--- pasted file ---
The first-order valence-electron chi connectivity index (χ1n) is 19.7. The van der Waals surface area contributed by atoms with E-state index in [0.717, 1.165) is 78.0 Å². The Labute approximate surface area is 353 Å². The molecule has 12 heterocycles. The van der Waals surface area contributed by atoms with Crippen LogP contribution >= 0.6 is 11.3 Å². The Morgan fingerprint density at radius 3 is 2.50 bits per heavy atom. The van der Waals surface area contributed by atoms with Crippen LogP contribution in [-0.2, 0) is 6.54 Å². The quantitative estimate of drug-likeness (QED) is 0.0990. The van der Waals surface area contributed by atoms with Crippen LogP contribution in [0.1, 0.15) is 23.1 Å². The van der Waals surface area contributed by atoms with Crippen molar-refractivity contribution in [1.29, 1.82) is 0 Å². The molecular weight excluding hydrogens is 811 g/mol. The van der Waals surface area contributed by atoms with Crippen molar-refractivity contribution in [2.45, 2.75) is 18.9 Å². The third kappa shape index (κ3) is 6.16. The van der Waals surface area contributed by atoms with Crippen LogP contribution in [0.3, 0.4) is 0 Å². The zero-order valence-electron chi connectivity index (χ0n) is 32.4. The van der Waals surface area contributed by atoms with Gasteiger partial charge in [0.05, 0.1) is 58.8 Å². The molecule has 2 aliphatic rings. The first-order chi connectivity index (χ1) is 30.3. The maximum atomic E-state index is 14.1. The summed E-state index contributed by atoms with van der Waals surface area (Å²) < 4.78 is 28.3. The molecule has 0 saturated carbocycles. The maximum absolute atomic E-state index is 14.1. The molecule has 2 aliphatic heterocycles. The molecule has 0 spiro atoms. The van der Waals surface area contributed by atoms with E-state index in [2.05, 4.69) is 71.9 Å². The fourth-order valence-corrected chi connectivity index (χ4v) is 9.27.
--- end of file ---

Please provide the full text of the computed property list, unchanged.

The first-order valence-electron chi connectivity index (χ1n) is 19.7. The van der Waals surface area contributed by atoms with E-state index in [0.717, 1.165) is 78.0 Å². The Labute approximate surface area is 353 Å². The molecule has 12 heterocycles. The van der Waals surface area contributed by atoms with Crippen LogP contribution >= 0.6 is 11.3 Å². The Morgan fingerprint density at radius 3 is 2.50 bits per heavy atom. The van der Waals surface area contributed by atoms with Crippen LogP contribution in [-0.2, 0) is 6.54 Å². The quantitative estimate of drug-likeness (QED) is 0.0990. The van der Waals surface area contributed by atoms with Crippen LogP contribution in [0.1, 0.15) is 23.1 Å². The van der Waals surface area contributed by atoms with Crippen molar-refractivity contribution in [1.29, 1.82) is 0 Å². The molecular weight excluding hydrogens is 811 g/mol. The van der Waals surface area contributed by atoms with Crippen molar-refractivity contribution in [2.45, 2.75) is 18.9 Å². The third kappa shape index (κ3) is 6.16. The van der Waals surface area contributed by atoms with Crippen LogP contribution in [0.3, 0.4) is 0 Å². The zero-order valence-electron chi connectivity index (χ0n) is 32.4. The van der Waals surface area contributed by atoms with Gasteiger partial charge in [0.05, 0.1) is 58.8 Å². The molecule has 2 aliphatic rings. The first-order chi connectivity index (χ1) is 30.3. The maximum atomic E-state index is 14.1. The summed E-state index contributed by atoms with van der Waals surface area (Å²) < 4.78 is 28.3. The molecule has 0 saturated carbocycles. The maximum absolute atomic E-state index is 14.1. The molecule has 2 aliphatic heterocycles. The molecule has 0 spiro atoms. The van der Waals surface area contributed by atoms with E-state index in [2.05, 4.69) is 71.9 Å². The fourth-order valence-corrected chi connectivity index (χ4v) is 9.27.